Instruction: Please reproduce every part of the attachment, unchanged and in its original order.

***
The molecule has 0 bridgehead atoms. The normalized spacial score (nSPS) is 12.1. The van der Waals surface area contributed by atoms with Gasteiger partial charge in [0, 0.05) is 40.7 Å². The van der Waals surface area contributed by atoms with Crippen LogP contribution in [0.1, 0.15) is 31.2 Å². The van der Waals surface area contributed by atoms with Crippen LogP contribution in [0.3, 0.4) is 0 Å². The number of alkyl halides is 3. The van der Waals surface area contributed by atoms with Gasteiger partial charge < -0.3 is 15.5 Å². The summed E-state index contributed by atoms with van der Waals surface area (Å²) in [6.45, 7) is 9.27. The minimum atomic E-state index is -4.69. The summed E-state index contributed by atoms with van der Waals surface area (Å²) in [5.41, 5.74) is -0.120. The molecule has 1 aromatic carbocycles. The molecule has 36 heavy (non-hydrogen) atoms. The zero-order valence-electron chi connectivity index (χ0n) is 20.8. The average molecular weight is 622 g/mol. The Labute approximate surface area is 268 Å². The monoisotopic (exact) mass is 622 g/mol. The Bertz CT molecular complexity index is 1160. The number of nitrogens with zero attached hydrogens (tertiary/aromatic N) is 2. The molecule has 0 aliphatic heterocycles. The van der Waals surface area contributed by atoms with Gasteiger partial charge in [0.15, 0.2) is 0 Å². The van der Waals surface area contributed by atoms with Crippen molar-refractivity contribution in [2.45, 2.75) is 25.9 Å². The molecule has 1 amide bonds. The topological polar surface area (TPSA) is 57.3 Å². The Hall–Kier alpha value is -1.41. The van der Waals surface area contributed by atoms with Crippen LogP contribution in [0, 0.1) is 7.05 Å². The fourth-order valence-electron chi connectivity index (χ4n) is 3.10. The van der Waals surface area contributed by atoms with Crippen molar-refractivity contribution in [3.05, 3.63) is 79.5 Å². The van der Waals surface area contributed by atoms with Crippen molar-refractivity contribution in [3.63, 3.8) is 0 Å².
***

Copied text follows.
The molecule has 0 bridgehead atoms. The normalized spacial score (nSPS) is 12.1. The van der Waals surface area contributed by atoms with Gasteiger partial charge in [0, 0.05) is 40.7 Å². The van der Waals surface area contributed by atoms with Crippen LogP contribution in [0.1, 0.15) is 31.2 Å². The van der Waals surface area contributed by atoms with Crippen LogP contribution in [0.3, 0.4) is 0 Å². The number of alkyl halides is 3. The van der Waals surface area contributed by atoms with Gasteiger partial charge < -0.3 is 15.5 Å². The summed E-state index contributed by atoms with van der Waals surface area (Å²) in [6.45, 7) is 9.27. The minimum atomic E-state index is -4.69. The summed E-state index contributed by atoms with van der Waals surface area (Å²) in [5.41, 5.74) is -0.120. The molecule has 1 aromatic carbocycles. The molecule has 36 heavy (non-hydrogen) atoms. The zero-order valence-electron chi connectivity index (χ0n) is 20.8. The average molecular weight is 622 g/mol. The Labute approximate surface area is 268 Å². The monoisotopic (exact) mass is 622 g/mol. The Bertz CT molecular complexity index is 1160. The number of nitrogens with zero attached hydrogens (tertiary/aromatic N) is 2. The molecule has 0 aliphatic heterocycles. The van der Waals surface area contributed by atoms with Gasteiger partial charge in [0.15, 0.2) is 0 Å². The van der Waals surface area contributed by atoms with Crippen molar-refractivity contribution in [2.45, 2.75) is 25.9 Å². The molecule has 1 amide bonds. The topological polar surface area (TPSA) is 57.3 Å². The Hall–Kier alpha value is -1.41. The van der Waals surface area contributed by atoms with Crippen LogP contribution in [0, 0.1) is 7.05 Å². The fourth-order valence-electron chi connectivity index (χ4n) is 3.10. The van der Waals surface area contributed by atoms with Crippen molar-refractivity contribution in [3.05, 3.63) is 79.5 Å². The van der Waals surface area contributed by atoms with Crippen molar-refractivity contribution in [3.63, 3.8) is 0 Å².